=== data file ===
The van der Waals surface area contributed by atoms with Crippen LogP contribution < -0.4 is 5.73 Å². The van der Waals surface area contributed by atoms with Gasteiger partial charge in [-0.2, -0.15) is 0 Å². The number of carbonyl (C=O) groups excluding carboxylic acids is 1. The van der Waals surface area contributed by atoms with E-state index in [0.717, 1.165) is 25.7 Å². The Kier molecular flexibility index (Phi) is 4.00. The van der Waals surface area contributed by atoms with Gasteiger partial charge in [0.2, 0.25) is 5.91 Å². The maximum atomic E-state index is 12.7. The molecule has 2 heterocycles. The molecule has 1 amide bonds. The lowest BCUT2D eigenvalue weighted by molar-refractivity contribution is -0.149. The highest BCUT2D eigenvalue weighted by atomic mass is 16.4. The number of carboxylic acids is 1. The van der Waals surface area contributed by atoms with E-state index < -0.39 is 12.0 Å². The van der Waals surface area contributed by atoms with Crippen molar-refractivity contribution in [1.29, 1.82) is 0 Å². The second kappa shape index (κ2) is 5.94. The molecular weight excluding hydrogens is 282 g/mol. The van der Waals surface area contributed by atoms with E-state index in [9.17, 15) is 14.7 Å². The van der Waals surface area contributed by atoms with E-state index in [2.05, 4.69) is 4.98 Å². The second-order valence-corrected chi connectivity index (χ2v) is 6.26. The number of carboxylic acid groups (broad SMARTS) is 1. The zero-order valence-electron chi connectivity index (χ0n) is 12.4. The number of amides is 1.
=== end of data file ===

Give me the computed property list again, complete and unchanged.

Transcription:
The van der Waals surface area contributed by atoms with Crippen LogP contribution < -0.4 is 5.73 Å². The van der Waals surface area contributed by atoms with Gasteiger partial charge in [-0.2, -0.15) is 0 Å². The number of carbonyl (C=O) groups excluding carboxylic acids is 1. The van der Waals surface area contributed by atoms with E-state index in [0.717, 1.165) is 25.7 Å². The Kier molecular flexibility index (Phi) is 4.00. The van der Waals surface area contributed by atoms with Gasteiger partial charge in [0.2, 0.25) is 5.91 Å². The maximum atomic E-state index is 12.7. The molecule has 2 heterocycles. The molecule has 1 amide bonds. The lowest BCUT2D eigenvalue weighted by molar-refractivity contribution is -0.149. The highest BCUT2D eigenvalue weighted by atomic mass is 16.4. The number of carboxylic acids is 1. The van der Waals surface area contributed by atoms with E-state index < -0.39 is 12.0 Å². The van der Waals surface area contributed by atoms with Crippen molar-refractivity contribution in [1.29, 1.82) is 0 Å². The second kappa shape index (κ2) is 5.94. The molecular weight excluding hydrogens is 282 g/mol. The van der Waals surface area contributed by atoms with E-state index in [9.17, 15) is 14.7 Å². The van der Waals surface area contributed by atoms with E-state index in [2.05, 4.69) is 4.98 Å². The second-order valence-corrected chi connectivity index (χ2v) is 6.26. The number of carboxylic acid groups (broad SMARTS) is 1. The zero-order valence-electron chi connectivity index (χ0n) is 12.4. The number of amides is 1.